One protester has been killed in Cali, while riot police clashed with protesters in Bogota on Wednesday in the latest protests against higher education reforms.
According to media reports, the Cali medical student died when he fell in the street, detonating potato bombs that he was allegedly carrying. An 18-year-old protester was also injured in the explosion.
In Bogota the 30,000-strong march began peacefully but descended into clashes with the police and incidents of vandalism as the marchers reached Plaza Bolivar. Five officers were left injured after some protesters hurled stones, bottles, sticks, paint bombs, and potato bombs at riot police.
According to the authorities, protesters destroyed five ATMs, as well as smashed windows and covered local businesses with graffiti.
Police responded by dispersing the crowd from the plaza with tear gas.
According to Caracol Radio, a youth allegedly belonging to a group of skinheads that followed the march in Bogota was stabbed and hospitalized.
In Medellin, an estimated 10,000 students marched through the streets in a lively but mostly peaceful protest.
Masked protesters broke away from the main groups and covered closed buildings with graffiti-scrawled slogans against the government and the reform, while riot police were splattered with paint bombs and taunted with shouts of “pigs!” but remained aloof from the crowd.
At several points protesters set off smoke bombs to loud cheers but when a handful of masked youths began hurling rocks and kicking the shutters of Exito supermarket, the crowd responded with chants of “without violence!”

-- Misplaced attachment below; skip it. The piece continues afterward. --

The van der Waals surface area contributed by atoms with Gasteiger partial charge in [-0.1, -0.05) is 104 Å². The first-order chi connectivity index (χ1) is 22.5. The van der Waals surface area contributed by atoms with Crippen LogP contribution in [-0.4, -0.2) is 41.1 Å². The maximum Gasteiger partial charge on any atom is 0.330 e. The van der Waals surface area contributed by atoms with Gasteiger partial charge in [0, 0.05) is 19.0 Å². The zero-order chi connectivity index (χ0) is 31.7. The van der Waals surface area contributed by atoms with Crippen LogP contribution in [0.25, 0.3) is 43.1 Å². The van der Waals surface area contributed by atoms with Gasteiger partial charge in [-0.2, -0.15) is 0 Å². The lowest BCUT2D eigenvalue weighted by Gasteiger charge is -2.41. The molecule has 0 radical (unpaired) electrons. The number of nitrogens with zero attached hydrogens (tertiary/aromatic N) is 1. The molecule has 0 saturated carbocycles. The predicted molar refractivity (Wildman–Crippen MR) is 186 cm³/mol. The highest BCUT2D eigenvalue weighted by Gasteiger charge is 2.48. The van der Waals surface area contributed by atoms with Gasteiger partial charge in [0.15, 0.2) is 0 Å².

In the Medellin march Liliana Ortiz, a student at the Metropolitan Institute of Technology, told Colombia Reports, “we are opposed to Law 30 [the proposed reform] because it privatizes education and universities will lose their autonomy.”
She added that humanities subjects would “vanish” from universities because they would not be able to compete for funding with subjects that would benefit private businesses.
Ortiz said “we are going to continue with the protests until Law 30 falls.”
Pedro Restrepo, a retired University of Antioquia worker, told Colombia Reports, “education is a public service, at the service of the people, we don’t want them to hand it over to private institutions, we don’t want education to become a service for businesses and financial institutions.”
He added, “the government never listens to the Colombian people.”
According to El Colombiano, the University of Antioquia and the National University were evacuated by riot police after they received information that a group of protesters were planning to force their way in to the buildings.